War doesn’t just destroy land, governments, and spirits — it decimates families as well. There are (still) so many people who have been separated from their loved ones, sometimes without a hope of ever reuniting. If you’ve ever been separated from your family because of war, the possibility of being reunited can feel like a surreal dream. Award-winning cartoonist Keum Suk Gendry-Kim, author of Grass, The Song of My Father, and Jiseul, brings us another heart-wrenching tale with The Waiting, translated by Janet Hong.
There are many things Jina doesn’t understand about her mom, Gwija. She always wondered why her mom would save things (such as slippers) for a better situation, standing outside the news station with signs, or even using the money Jina gives her to buy Chinese herbs for her half-brother. It’s frustrating and at times, embarrassing. But it isn’t until Jina understands her mom’s full story that things start to click into place.
Though her mom has always asked her to write to the Red Cross to see if she can be reunited with her husband and son, Jina always puts it off. These promises, which turn into heavy chains of guilt whenever her mom asks about it, are eventually kept, but does anything come of it? All Gwija can do is wait and hope to see her son before she dies.
Whenever Gwija runs into other elderly neighbors, she asks them if they’ve heard anything from the Red Cross, even pondering why she hasn’t been contacted yet. The story of reunion from one of her elderly neighbors gives her hope, knowing she would recognize her son even after 70 years apart. Her neighbor mentioned there were people at the reunion who weren’t sure how to act after being apart for so long. And when you have the North Korean staff watching over everyone, it’s hard to truly relax and be yourself.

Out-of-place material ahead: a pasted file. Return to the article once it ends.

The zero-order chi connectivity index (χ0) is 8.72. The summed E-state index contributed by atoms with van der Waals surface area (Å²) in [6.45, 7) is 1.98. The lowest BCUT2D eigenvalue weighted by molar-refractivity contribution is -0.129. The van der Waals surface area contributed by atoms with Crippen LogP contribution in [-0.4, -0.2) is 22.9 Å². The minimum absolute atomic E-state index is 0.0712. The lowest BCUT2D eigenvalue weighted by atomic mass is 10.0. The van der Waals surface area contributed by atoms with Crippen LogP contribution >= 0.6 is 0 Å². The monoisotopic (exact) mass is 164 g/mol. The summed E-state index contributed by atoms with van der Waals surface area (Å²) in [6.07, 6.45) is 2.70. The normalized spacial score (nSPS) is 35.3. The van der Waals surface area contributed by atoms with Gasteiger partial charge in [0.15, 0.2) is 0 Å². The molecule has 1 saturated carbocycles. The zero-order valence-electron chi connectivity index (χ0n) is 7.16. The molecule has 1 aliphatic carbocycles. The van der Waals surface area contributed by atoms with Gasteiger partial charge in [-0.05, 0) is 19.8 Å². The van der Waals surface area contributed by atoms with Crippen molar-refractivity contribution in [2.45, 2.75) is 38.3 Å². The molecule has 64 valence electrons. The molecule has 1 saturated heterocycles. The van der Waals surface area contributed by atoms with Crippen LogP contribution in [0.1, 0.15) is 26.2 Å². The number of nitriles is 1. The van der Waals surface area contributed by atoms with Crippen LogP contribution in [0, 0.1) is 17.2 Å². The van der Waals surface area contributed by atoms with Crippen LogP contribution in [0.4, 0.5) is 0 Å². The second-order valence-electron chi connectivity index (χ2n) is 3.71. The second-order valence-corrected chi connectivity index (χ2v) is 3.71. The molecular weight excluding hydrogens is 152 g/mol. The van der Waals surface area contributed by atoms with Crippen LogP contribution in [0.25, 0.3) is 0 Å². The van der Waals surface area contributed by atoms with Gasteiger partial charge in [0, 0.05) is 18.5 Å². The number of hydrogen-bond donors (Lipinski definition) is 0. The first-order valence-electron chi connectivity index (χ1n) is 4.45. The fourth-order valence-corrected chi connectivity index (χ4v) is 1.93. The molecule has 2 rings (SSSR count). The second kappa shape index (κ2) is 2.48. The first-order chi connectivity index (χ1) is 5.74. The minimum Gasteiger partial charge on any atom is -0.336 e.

The more Jina learns of her mom’s story, the more she comes to understand why she is the way she is. As a young child, Gwija had to learn harsh lessons being a girl. She had to stay at home while her brother went to school as girls didn’t require an education; she needed to learn how to be the best wife for her future husband. She also learns why the men in the household get the best pieces of meat when all she and her mom can eat is millet. When Japan invades northern Korea, Gwija is married off quickly to avoid being kidnapped.
Japan eventually surrenders, but then Russia and China invade. In the midst of the continuing war, Gwija and her husband welcome a son, Sang-il, and then a daughter, Minhye. As they were evacuating the area, the family of four become separated when Gwija goes to nurse her baby girl. At first, it appears to be a mistake, perhaps her husband was swept up with the rest of the crowd, but soon, reality sets in — she’s alone with her newborn. When soldiers descend upon their hiding place, Gwija boards a cargo train without any idea of where she would end up.
It’s understandable why Keum is an award-winning graphic novelist — her illustrations are on point and heart wrenching. From the elderly neighbors retracing their memories like tree branches to the negative space of her husband and son among the crowd of evacuators, Keum draws your eye with a simple stroke of her pen. Even the simple drawing of the old neighbor’s hands shows the amount of time that passed as she was waiting to meet up with her family again.
The Waiting is a beautifully told story, from the specific words chosen by translator Janet Hong, to the imprints of Gwija’s husband and son in her memory — they’re there and yet they’re not. There are so many people who carry the heavy memories of the war yet are dying out as they wait to be reunited with their loved ones. With so many of the newer generation ignorant of what happened during the Korean War (and seemingly aren’t interested in reunification), it only further lengthens the waiting those separated families will have to continue to bear.